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It may be surprising to hear that the greatest amount of learning loss in schools isn’t related to or a result of the pandemic. It’s true many students didn’t learn as much as expected or at a pace anticipated during the pandemic. As a result, too many students exited the pandemic with learning that lagged. Yet, the pandemic impact largely isn’t learning loss. It’s learning that simply isn’t gained.

This might seem like a semantic difference, but the fact is many students face real learning loss at a larger scale annually than what’s been sacrificed to the pandemic. Students learn a great deal during the typical school year only to lose much of what they’ve learned in a few weeks or months. Too often, recapturing the learning students lost leads to reteaching, remediation, or intense review.

Many factors contribute to such widespread learning loss including:

  • Lack of connection, purpose, or relevance associated with what’s learned. 
  • Learning to achieve a grade rather than build knowledge and skills. 
  • Single dimension instruction, such as lecture.  
  • Patterns of instruction that feature limited or no review over time. 
  • Learning that occurs and is assessed at a superficial level. 
  • Absence of application of and continued practice with new learning. 

So, what can be done to counter such significant, persistent, systemic learning loss? Fortunately, much research and experience are available and can be brought to bear in support of our efforts. Here are a dozen strategies we can employ regardless of our students’ ages or the content or skill we’re supporting them to learn:

  • Focus on the purpose and value of what students are asked to learn. When students know why they’re learning and how they can use what they learn, motivation increases, and recall is extended.  
  • Employ multiple strategies to engage learners in new content. Rather than relying on a single method, such as lecture or reading, consider creating a simulation, engaging students in discussion, sharing a video explanation, using graphics, and adding other strategies that can add to the learning experience. 
  • Have learners create, describe, or model what they’re learning. For example, students might write a set of instructions or directions to apply what they’re learning. They might develop a summary explaining the topic, or they might demonstrate the application of a new skill.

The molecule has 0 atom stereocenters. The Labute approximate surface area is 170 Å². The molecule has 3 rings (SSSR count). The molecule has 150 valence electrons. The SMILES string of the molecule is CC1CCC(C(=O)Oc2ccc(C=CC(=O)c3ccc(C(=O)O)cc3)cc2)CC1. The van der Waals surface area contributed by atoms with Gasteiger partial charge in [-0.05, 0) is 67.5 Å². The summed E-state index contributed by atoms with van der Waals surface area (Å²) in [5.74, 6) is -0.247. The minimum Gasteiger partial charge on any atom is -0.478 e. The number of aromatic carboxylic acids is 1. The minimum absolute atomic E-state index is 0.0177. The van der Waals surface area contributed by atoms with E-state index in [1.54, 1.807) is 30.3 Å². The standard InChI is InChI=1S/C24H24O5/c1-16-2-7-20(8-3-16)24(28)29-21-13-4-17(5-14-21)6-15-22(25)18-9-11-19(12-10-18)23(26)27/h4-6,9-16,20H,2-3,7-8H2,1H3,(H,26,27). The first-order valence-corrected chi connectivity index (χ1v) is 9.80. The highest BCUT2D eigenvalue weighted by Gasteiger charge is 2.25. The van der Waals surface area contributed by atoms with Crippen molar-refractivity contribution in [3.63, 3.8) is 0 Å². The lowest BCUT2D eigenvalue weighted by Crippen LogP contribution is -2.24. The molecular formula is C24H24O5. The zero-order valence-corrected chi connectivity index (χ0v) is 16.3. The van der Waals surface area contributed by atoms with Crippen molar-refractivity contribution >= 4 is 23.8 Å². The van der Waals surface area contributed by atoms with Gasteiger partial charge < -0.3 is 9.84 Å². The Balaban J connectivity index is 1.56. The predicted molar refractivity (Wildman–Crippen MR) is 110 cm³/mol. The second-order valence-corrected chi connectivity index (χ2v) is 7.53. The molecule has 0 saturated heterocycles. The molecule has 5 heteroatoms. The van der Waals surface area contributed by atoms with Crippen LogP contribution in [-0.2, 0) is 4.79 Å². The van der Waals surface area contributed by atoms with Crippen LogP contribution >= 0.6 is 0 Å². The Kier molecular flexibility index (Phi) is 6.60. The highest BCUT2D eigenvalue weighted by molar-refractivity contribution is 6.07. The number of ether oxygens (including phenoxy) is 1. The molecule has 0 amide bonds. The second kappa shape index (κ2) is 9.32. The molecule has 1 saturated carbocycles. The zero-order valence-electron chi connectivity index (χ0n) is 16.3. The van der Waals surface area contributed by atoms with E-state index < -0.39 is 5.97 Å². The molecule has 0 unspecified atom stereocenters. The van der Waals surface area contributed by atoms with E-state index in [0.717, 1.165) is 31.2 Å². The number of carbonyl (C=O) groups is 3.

• Provide or have students draw pictures or develop graphic representations. Teach students to create mind maps to demonstrate relationships among components of what they’re learning.  
  • Create micro-learning experiences. Engage students in short seminars – five to ten minutes – on specific topics and skills. Share virtual demonstrations students can view remotely. Consider recording a series of podcasts, especially for complex or multi-part content.  
  • Weave new content and skill into a game format to increase engagement, sustain attention, and create emotional connections. However, be careful not to have the game overwhelm or distract from the intended learning.  
  • Have learners track, document, and provide evidence of their learning. Making a case to prove learning builds ownership and helps students move learning from working memory to long-term memory.  
  • Pair students who are on similar learning paths. As students engage, reflect, and learn together, they can help to fill in information gaps, clear up confusion, expand each other’s perspectives, and sort for significance.  
  • Have students develop model lessons to teach content or a skill they’ve learned. The process of organizing information and sharing with others not only helps to clear up confusion and fill learning gaps, but teaching also deepens learning and extends learning retention.  
  • Enlist students in developing assessment questions and creating quizzes to assess their own and each other’s learning. Like teaching new content, contemplating good questions and seeking ways to assess understanding also embeds learning deeper in memory.  
  • Have students develop integrating tasks and projects, including across disciplines and subjects, that feature or demonstrate key concepts and skills they’ve learned. Consider giving students a list of concepts and skills from which they might draw as they design. Opportunities for autonomy and creativity in these activities can maximize engagement and learning retention. 
  • Schedule frequent opportunities for reviewing and revisiting knowledge and skills from past learning. Creating games from, exploring applications of, and finding new implications for past learning can add fun and variety to these important activities. 

Learning can be challenging enough. Once students have made the effort to learn, it makes little sense to have them quickly forget, only to relearn later. Fortunately, it takes only a little more time and effort to nurture learning that sticks than it does to stimulate learning that’s quickly forgotten.

Thought for the Week

AI can teach and share knowledge, sure, but it lacks the key elements of human modeling, nurturing, and connecting that are essential components of a comprehensive learning process.

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